Caesar Salad with Pizza Croutons

  • From Leah Brickley for Cooking Channel
Total Time:
50 min
10 min
Inactive Prep:
30 min
10 min
4 servings



Allow the pizza dough to sit at room temperature for at least 30 minutes.

Combine 1/4 cup of the Parmesan, lemon juice, vinegar, egg yolk, anchovies, garlic, 1/4 teaspoon salt and a few grinds of pepper in a medium bowl. Slowly drizzle in the olive oil while whisking until a smooth vinaigrette forms. Cover and refrigerate until ready to use.

Put the sun-dried tomatoes on a small plate and microwave, in 30-second increments, until they begin to harden but are still red and slightly pliable, 1 to 2 minutes (they may begin to brown and taste bitter if cooked too long). Let them sit until cool and completely hardened, about 2 minutes. Break up the tomatoes into small pieces, transfer them to a spice grinder and process to a powder (discard any pieces that won't grind). Add the remaining 1/4 cup Parmesan, oregano, garlic salt and 1/4 teaspoon salt. Process until just finely ground. Transfer to a large bowl.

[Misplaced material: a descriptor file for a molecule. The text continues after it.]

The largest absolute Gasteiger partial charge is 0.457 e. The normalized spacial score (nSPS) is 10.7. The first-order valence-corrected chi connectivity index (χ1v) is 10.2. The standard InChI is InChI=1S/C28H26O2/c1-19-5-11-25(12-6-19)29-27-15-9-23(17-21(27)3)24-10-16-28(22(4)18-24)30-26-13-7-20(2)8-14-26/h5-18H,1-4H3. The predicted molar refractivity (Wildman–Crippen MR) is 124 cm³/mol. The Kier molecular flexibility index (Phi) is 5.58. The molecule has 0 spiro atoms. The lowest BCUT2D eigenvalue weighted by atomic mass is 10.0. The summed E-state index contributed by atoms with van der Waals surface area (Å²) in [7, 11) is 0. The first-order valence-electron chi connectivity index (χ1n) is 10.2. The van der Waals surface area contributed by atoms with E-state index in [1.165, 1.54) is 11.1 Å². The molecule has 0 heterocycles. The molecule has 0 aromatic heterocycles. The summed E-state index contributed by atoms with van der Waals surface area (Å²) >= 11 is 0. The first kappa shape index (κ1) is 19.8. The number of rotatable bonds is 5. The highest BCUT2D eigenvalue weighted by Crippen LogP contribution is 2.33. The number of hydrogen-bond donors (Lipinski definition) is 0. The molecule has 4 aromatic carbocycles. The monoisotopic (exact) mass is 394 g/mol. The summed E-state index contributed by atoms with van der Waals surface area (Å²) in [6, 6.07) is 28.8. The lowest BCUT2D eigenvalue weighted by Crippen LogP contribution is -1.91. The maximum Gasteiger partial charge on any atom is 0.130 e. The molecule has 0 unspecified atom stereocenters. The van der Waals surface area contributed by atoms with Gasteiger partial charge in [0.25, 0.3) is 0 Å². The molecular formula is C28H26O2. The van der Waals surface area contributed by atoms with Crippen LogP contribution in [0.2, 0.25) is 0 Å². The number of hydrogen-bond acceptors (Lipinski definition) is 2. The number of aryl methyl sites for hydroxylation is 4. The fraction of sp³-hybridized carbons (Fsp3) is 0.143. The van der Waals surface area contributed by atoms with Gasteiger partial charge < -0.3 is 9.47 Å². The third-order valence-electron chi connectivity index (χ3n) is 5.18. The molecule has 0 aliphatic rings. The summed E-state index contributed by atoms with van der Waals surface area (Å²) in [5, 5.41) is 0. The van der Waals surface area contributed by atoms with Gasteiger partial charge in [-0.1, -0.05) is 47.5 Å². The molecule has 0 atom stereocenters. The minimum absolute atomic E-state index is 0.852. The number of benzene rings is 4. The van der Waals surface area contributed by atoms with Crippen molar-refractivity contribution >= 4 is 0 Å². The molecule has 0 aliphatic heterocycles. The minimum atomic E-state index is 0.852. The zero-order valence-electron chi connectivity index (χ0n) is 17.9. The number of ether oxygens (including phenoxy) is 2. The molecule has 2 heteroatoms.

Fill a medium pot with 1 inch of vegetable oil and bring to 350 degrees F over medium heat. Evenly divide the pizza dough into 4 balls. On a lightly-floured surface, roll and stretch each ball into a 4 1/2-inch round and cut into 4 wedges. In batches, carefully drop wedges into the oil and fry until puffed and golden, turning as needed, 2 to 3 minutes. Transfer the fried wedges to the bowl of pizza-spice mix and toss to coat. Remove and set aside. Fry and coat the remaining dough.

Put the romaine in another large bowl, add the Caesar dressing, toss to coat and season with salt and pepper. Divide among four serving plates. Top each with pizza croutons and sprinkle with any remaining pizza spice mix.

Raw Egg Warning

Food Network Kitchens suggest caution in consuming raw and lightly cooked eggs due to the risk of Salmonella infection or other food-borne illness. To reduce this risk, we recommend you use only fresh, properly refrigerated, clean, grade A or AA eggs with intact shells and avoid contact between the yolks or whites and the shell. For recipes that call for eggs that are raw or undercooked when the dish is served, use shell eggs that have been treated to destroy Salmonella, by pasteurization or another approved method.